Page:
E.D.Pa.: Threat to get SW was real and lawful and did not coerce consent

“Mr. Adams contends that the agents coerced him into giving consent involuntarily when they threatened to seize his phone and hold it until they obtained a search warrant. … I disagree. For the reasons stated below, I conclude that Mr. Adams’ consent was voluntary and that the agents’ statements about the existence of exigent circumstances and their ability to obtain a warrant were both supported by law and a fair characterization of how the investigation would proceed.” United States v. Adams, 2022 U.S. Dist. LEXIS 196352 (E.D. Pa. Oct. 28, 2022).*

The protective sweep here looking under the bed was reasonable. Defendant’s contention the sweep went further isn’t clear. Some things were moved and opened, but a search warrant had been executed between the sweep and her reentering the house. United States v. Harrell, 2022 U.S. Dist. LEXIS 195776 (S.D. W. Va. Oct. 27, 2022).*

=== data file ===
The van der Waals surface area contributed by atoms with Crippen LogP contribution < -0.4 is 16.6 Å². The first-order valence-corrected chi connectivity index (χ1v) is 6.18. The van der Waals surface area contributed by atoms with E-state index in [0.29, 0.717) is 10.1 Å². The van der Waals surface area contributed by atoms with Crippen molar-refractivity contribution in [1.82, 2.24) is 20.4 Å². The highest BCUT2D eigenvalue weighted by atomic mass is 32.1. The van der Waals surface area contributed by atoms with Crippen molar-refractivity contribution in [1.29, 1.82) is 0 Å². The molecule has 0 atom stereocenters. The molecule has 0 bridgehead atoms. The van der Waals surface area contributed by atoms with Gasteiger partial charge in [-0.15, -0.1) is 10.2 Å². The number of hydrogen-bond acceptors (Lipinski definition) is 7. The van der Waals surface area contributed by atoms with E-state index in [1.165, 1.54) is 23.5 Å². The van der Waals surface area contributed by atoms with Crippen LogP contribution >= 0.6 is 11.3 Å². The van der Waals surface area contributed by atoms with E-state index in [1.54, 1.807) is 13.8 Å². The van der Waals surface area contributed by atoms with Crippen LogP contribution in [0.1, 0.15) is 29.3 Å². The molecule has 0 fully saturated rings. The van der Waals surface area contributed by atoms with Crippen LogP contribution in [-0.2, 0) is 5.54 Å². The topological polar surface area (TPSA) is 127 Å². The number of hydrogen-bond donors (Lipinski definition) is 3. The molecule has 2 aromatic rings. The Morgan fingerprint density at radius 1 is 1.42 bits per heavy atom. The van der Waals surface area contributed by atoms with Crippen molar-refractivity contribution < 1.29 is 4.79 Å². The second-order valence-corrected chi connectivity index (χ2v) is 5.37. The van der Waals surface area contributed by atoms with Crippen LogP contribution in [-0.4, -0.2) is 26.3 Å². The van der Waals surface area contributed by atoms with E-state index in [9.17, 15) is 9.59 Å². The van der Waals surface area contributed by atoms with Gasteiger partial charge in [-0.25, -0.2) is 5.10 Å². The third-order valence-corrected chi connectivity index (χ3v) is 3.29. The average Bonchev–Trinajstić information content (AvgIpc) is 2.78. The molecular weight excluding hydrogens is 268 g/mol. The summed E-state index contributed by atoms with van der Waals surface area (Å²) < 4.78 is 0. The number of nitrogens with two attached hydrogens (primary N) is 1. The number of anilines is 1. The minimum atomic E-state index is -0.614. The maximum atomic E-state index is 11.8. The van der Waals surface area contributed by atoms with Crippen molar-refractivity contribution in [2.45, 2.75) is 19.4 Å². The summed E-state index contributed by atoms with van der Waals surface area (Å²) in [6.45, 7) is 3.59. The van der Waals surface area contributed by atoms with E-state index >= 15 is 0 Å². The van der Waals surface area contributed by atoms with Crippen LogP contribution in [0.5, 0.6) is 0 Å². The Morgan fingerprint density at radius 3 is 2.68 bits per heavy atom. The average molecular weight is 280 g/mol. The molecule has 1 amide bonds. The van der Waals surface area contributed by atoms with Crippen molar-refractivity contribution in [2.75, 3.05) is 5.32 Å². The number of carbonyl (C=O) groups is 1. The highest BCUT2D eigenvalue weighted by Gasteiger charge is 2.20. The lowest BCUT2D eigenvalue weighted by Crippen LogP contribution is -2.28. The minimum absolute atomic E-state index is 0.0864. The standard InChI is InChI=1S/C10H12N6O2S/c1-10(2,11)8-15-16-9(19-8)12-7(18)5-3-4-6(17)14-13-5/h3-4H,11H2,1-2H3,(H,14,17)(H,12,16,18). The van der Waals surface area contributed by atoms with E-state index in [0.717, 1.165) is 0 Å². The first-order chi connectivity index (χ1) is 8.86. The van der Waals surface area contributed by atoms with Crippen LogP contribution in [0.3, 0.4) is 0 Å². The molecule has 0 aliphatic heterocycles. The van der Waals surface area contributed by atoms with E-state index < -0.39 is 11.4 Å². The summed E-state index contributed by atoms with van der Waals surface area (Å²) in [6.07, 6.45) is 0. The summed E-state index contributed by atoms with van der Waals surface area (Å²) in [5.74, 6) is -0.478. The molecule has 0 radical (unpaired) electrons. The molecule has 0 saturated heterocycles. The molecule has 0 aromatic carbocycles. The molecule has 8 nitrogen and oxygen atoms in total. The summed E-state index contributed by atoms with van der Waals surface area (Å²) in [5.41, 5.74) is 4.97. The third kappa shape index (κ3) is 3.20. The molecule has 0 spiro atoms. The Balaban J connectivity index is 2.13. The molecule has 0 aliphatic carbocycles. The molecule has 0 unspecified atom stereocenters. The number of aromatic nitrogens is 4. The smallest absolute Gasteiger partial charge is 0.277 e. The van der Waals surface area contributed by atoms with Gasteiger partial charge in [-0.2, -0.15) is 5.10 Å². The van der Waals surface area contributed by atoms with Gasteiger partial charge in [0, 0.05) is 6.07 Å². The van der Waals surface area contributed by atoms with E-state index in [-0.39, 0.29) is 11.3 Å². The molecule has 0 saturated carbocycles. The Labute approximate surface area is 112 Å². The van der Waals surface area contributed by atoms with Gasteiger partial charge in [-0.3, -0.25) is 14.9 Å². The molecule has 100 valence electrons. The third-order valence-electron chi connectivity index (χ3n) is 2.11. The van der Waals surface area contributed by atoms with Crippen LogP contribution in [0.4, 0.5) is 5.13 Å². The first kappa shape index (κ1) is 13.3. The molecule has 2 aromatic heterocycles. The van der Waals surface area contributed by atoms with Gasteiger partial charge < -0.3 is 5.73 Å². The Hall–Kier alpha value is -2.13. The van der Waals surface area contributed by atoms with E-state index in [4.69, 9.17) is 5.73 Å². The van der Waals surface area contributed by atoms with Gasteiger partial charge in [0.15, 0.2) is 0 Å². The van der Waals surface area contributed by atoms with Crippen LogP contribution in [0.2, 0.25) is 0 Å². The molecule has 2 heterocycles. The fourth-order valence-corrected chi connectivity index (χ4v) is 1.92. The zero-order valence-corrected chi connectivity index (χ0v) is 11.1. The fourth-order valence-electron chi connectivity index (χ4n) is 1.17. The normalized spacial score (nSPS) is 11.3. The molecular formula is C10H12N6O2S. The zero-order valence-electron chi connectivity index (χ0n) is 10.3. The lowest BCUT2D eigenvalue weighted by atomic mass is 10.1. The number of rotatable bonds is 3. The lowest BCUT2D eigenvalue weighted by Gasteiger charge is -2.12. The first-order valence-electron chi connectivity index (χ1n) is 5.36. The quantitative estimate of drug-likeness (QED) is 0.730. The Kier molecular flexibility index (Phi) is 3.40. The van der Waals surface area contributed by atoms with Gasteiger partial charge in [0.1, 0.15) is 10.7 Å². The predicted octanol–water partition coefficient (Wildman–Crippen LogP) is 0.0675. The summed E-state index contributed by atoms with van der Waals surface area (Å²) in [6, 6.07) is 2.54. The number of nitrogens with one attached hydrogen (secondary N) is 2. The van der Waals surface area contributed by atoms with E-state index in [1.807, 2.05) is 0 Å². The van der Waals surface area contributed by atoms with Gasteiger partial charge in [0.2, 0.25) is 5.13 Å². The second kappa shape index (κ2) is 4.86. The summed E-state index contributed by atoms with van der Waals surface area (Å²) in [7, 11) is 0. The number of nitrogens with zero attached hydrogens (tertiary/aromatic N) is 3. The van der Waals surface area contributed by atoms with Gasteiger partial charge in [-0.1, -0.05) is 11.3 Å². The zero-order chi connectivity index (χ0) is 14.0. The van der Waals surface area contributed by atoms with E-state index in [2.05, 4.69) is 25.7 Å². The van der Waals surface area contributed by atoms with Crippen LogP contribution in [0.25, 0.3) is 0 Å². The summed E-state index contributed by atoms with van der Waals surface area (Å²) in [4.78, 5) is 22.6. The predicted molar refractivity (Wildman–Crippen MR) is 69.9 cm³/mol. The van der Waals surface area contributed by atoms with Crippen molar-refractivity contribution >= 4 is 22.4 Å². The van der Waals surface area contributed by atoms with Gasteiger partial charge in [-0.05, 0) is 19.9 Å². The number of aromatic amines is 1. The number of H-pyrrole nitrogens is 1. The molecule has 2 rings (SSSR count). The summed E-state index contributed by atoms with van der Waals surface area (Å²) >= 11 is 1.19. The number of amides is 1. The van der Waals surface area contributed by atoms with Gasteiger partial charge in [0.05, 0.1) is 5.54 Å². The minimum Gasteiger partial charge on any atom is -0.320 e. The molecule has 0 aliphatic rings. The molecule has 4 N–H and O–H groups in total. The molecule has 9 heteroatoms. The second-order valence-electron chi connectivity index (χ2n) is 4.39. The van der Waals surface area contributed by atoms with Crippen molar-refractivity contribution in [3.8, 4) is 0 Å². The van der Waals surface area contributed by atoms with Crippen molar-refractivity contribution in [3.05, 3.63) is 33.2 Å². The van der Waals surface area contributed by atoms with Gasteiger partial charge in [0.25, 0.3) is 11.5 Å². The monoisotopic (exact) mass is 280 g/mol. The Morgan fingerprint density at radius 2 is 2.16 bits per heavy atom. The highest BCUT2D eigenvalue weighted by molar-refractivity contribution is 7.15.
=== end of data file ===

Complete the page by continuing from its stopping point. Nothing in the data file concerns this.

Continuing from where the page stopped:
A state law violation on the jurisdiction of the officer is irrelevant under the Fourth Amendment. United States v. Nelson, 2022 U.S. Dist. LEXIS 195974 (S.D. Fla. Oct. 27, 2022)* (“I agree with Defendant that such a reading of the case law could lead to an absurd result. It cannot be that a local law-enforcement officer can traverse the country and, upon witnessing a potential crime that creates probable cause, stop and search people. But the Eleventh Circuit did not provide a limiting principle in Goings when it applied Moore to the question of jurisdiction, and I am bound by this precedent. Even so, this case is not one that pushes the scope of the rule to the edge.”)

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